Those of us who have the opportunity to stand in front of a classroom cannot afford to ignore this conversation. If race is never explicitly discussed in higher education institutions, we cannot expect our students to understand how deeply race is woven into American politics and our daily lives. Georgetown Professor Marcia Chatelian created a #FergusonSyllabus on Twitter to collect materials and texts from educators to help us talk about Ferguson. After browsing through some of the resources online, I compiled my own list to provide an idea of what is being used to discuss the events in Ferguson. I hope that the curated list below serves as a starting point on how to bring Ferguson into the classroom. I welcome further recommendations in the comment space. The entire testimony of Darren Wilson and the grand jury decision is also available online.
Angela Davis On Violence from The Black Power MixTape
As we work through our own feelings on a personal level, the task of creating transformative spaces should not be shouldered on our youth — those who continue to stand on the streets in Ferguson, New York, Chicago, Detroit, Philadelphia, and countless other cities. The nation has a lot of healing to do with the city of Ferguson, and it is our collective responsibility as educators to stand in solidarity with those on the front lines of struggle. Our solidarity must begin with transforming our classrooms. As Cornell University Professor Noliwe Rooks writes, we need to find better, and more productive ways to talk about race in the classroom, not fewer. We need to do our work of connecting the struggles on the streets to our classrooms.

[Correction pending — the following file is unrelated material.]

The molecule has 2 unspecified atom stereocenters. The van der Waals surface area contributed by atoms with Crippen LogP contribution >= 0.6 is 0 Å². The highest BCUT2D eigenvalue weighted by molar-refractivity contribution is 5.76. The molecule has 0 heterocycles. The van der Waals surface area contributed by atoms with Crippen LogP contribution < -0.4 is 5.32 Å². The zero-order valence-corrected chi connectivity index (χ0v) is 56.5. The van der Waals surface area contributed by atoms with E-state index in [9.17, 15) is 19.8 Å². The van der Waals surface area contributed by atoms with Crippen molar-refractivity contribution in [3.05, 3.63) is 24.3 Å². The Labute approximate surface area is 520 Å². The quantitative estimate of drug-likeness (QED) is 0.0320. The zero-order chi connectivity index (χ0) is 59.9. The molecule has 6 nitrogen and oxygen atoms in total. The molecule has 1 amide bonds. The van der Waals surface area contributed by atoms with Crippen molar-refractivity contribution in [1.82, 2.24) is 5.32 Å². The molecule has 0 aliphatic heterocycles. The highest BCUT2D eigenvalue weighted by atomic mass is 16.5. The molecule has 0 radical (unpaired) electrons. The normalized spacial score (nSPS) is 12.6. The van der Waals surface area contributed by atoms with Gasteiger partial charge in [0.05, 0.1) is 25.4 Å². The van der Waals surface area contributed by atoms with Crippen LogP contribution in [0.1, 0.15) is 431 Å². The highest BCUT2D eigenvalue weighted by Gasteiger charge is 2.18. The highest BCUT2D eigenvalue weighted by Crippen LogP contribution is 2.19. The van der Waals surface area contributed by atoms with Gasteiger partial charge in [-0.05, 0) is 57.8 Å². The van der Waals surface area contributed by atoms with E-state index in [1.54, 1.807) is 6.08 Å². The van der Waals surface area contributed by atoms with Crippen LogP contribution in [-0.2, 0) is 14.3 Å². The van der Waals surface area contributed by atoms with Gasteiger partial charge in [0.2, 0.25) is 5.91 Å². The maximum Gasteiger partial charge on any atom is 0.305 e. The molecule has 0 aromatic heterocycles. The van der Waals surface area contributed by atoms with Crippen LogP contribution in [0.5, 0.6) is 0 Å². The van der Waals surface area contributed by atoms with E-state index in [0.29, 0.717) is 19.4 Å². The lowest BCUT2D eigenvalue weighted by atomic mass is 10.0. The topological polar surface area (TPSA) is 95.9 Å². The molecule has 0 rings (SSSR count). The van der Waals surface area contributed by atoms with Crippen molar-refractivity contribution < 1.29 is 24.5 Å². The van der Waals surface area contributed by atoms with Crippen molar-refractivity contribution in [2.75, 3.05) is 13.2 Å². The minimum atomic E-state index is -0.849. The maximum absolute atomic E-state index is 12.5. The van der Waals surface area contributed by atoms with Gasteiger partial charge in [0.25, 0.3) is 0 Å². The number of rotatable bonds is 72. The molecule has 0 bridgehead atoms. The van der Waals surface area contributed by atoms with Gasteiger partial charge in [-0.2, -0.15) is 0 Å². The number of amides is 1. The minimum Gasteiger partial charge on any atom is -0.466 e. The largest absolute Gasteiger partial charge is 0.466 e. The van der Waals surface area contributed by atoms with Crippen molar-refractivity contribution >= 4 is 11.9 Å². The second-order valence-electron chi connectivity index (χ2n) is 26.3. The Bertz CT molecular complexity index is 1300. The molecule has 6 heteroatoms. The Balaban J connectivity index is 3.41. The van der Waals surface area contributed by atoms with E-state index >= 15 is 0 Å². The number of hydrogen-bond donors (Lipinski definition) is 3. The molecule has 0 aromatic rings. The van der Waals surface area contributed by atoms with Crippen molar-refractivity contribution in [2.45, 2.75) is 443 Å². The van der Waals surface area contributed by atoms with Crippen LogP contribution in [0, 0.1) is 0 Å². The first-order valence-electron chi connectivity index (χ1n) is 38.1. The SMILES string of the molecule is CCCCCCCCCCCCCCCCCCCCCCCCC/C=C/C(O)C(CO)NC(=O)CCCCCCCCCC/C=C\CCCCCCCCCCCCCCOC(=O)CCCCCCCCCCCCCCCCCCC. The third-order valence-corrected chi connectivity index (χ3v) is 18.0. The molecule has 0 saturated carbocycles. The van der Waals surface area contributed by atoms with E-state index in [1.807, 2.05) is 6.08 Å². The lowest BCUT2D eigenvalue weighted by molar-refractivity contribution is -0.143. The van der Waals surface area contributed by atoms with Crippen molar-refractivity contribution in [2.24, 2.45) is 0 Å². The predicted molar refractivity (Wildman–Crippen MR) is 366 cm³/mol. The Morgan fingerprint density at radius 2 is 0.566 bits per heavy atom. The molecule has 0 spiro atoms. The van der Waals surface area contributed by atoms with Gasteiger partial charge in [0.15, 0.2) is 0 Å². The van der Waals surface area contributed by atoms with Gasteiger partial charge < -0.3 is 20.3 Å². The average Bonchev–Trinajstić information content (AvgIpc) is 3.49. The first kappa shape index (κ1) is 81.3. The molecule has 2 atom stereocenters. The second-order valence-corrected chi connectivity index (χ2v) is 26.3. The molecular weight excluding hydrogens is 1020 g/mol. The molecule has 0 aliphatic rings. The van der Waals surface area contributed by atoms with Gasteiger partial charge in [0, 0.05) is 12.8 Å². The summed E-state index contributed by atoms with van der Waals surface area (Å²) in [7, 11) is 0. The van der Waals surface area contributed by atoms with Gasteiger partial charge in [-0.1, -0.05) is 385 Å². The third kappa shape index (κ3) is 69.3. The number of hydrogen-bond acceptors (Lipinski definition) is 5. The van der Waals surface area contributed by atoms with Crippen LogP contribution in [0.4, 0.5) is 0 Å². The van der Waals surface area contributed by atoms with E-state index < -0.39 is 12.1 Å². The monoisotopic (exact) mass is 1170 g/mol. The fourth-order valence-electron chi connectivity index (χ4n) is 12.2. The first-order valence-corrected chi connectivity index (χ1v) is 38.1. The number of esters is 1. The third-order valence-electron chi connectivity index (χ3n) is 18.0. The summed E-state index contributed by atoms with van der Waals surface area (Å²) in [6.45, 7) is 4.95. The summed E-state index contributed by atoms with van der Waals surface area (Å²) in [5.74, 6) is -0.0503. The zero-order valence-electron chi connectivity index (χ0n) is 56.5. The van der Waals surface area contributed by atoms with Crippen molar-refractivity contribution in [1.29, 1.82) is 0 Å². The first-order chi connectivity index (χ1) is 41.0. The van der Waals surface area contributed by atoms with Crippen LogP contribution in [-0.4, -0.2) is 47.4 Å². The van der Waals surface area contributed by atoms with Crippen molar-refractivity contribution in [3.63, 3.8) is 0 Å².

Diane Wong is a doctoral student at Cornell University. She writes on urban politics, race, and gender. Her research has been funded by National Science Foundation, American Political Science Association Minority Fellows Program, Andrew W. Mellon Foundation, and the Latino/a Studies Program at Cornell University. Follow her on Twitter at @XpertDemon.